support herself with a job in this field. Not only were we reassured with her choice through her Kuder assessment results, but also once she had real-world experience having a marketing internship. Through Sarah's school there is a School-to-Work program that facilitates finding students' internships in the area.
I encouraged Sarah to become a part of this program because I knew just like once she took her journalism class, it would be another tool to determining if marketing was the right fit, and offered great work experience. After discussing the difference between simply taking classes at school and this type of out in the work world, she interviewed and was accepted at Kuder, Inc. Sarah was wary at first, but over time I have seen her light up when talking about her internship, and now is positive that pursuing marketing is the right path for her. For this
reason, I would encourage parents and students to seek out programs like this in their school or community.
Sometimes being supportive means encouraging your child to be realistic.
My husband and I haven't always been supportive of Sarah's choices. When she thought she wanted to go into journalism, we repeatedly asked what she was going to do for her second job to support herself. Sure, some journalism positions are lucrative but many offer low wages, making it challenging to make ends meet.
Kids who have had most or all of their expenses covered by parents up to this point in their lives generally don't have a realistic idea of how much money it will take to cover their daily living expenses once they're on their own. Housing, insurance, gas, vehicle maintenance, utilities, healthcare costs, etc. sure do add up!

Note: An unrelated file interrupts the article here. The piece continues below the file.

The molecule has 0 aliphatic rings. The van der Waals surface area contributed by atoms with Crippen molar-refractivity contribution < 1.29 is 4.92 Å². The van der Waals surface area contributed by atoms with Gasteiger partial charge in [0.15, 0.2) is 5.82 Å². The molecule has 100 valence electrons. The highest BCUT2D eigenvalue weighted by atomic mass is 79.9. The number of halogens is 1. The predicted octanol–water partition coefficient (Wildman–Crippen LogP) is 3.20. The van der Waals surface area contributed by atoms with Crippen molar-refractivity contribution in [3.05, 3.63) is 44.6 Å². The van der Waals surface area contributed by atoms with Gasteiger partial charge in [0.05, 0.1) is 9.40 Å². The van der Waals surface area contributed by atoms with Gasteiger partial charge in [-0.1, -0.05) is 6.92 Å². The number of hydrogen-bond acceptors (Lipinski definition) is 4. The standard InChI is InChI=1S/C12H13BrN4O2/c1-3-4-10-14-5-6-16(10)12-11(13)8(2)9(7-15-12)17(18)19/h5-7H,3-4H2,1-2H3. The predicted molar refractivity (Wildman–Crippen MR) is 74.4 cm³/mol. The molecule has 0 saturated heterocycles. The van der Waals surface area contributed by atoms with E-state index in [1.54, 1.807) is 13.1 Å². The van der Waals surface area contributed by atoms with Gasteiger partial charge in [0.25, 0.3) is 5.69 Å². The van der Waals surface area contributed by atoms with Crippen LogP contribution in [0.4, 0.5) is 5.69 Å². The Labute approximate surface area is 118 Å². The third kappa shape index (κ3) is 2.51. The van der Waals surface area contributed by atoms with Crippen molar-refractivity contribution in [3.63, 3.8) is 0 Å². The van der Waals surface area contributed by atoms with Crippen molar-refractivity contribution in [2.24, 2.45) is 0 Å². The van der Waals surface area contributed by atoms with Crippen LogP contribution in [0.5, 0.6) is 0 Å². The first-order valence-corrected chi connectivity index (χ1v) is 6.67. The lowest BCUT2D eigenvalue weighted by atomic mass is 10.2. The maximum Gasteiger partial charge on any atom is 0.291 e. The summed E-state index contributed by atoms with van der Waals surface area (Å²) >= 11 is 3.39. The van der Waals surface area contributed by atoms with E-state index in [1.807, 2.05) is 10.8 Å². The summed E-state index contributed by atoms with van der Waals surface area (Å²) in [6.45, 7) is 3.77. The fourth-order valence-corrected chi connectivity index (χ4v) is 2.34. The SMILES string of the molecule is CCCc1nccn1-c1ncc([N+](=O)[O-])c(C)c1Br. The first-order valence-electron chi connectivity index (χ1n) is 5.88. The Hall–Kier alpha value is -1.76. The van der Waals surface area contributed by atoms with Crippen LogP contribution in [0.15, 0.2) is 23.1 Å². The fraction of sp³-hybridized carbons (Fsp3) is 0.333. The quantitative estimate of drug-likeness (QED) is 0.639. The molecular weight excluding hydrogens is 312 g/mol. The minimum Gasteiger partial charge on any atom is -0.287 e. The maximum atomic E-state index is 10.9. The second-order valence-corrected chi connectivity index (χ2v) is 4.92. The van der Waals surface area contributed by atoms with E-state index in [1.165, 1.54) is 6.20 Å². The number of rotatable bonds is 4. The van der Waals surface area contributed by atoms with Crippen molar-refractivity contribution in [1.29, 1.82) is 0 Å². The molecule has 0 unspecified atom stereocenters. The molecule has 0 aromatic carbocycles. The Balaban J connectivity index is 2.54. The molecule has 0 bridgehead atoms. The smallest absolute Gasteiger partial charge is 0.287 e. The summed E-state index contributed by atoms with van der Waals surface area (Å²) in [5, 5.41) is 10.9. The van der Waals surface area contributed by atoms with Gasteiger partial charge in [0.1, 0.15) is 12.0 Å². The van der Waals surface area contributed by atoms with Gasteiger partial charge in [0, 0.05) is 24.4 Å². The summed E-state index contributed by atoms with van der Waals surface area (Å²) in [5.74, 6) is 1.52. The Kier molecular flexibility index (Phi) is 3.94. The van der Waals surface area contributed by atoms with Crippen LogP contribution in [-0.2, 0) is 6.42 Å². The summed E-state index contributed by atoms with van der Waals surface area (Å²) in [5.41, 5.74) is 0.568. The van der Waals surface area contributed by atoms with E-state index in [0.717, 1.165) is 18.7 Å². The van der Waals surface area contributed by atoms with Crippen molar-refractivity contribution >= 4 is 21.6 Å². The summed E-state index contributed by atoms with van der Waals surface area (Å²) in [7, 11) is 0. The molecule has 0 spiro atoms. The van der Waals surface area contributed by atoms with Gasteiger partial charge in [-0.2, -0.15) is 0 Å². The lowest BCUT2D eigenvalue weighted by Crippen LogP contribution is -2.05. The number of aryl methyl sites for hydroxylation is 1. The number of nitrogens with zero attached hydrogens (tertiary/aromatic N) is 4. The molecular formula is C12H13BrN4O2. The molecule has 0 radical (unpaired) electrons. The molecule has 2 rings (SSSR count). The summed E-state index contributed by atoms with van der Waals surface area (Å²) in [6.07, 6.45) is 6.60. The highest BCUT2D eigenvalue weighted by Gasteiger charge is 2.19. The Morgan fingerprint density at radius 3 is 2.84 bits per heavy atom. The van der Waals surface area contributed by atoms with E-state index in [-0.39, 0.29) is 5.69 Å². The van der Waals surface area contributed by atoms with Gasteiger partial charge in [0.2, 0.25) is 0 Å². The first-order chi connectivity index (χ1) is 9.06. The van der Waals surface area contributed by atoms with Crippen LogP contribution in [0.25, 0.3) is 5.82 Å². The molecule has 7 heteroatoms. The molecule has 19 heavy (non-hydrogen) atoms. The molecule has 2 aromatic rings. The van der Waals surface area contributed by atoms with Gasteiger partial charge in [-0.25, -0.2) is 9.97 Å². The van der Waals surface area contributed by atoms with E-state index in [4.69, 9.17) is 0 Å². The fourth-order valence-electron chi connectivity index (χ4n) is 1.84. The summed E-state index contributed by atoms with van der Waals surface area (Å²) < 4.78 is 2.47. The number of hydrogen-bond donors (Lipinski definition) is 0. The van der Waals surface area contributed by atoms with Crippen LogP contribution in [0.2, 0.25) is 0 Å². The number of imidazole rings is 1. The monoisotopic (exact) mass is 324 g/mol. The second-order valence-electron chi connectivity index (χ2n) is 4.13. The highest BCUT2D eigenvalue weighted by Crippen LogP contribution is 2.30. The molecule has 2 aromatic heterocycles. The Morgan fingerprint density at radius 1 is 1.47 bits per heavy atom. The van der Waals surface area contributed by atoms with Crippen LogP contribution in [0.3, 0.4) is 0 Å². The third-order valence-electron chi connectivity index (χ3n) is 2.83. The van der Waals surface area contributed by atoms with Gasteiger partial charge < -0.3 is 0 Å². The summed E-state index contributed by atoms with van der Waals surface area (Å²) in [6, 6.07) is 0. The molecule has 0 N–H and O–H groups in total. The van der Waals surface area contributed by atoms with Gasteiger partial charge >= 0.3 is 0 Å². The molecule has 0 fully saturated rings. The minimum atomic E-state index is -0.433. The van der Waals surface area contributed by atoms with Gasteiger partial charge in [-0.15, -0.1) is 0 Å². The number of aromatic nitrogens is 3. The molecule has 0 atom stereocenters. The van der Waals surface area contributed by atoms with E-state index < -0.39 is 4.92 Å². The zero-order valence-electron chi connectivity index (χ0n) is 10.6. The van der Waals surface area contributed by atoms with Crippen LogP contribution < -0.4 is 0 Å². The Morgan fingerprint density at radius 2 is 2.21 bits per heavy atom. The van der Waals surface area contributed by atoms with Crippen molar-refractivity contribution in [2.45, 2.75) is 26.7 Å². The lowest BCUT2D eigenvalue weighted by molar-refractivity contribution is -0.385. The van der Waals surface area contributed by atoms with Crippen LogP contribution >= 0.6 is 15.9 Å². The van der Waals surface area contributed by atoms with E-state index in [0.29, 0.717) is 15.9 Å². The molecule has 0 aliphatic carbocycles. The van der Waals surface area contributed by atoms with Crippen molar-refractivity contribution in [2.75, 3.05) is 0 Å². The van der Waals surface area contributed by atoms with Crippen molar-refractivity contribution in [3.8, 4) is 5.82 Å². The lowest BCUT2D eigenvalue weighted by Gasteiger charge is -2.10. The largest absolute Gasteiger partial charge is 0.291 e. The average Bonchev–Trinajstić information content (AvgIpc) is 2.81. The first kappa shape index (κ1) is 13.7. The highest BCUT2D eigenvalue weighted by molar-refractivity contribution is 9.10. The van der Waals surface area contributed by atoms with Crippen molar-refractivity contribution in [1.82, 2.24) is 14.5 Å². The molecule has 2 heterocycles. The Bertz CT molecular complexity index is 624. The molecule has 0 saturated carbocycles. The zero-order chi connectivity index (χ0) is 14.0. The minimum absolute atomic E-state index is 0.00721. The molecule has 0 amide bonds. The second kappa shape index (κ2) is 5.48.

When a child has a strong sense of what they enjoy doing and a career path that is of interest, it narrows the choices for college. If your child wants to go into nursing but a university does not offer a nursing program, you're able to rule out that college. Conversely, if your child isn't entirely clear on the direction they want to head, but know they're interested in, for example, business, then it's wise to choose a college that has an overall favorable reputation for business degrees.
While a school offering a strong program for your child's interest(s) is an important factor in selecting a school, the university or higher education your child chooses may be limited by parameters you set for location and costs.
It is important to help guide your child in this process by being the voice of reason and logic when they may suggest going to Florida simply because it's warm there (thankfully, that discussion didn't come up often and didn't last long when we reviewed out-of-state tuition costs, the additional transportation costs, etc. with Sarah).
Being a part of the career planning process is an investment in your child’s future.
In conclusion, I believe that being involved in your child's career and college planning process is a very important task. You are able to expose them to new ideas, careers, and perspectives on priorities.
Not only do I believe that being involved in the process is important, having a process and planning from early on is important as well. Just as in Sarah's case, determining interests and taking specific classes early on can save everyone from a headache later – and have a huge impact on the destination to which their career path will lead.
About the Author
Annette Fields is a mother of two. She is a financial analyst and is a graduate of Creighton University. Annette’s daughter, Sarah, is a former Kuder intern.
Parents: Here's what you can do to help your child plan for a career
This article was originally appeared in the Kuder Blog March 31, 2015
- college and career readiness
- tips for parents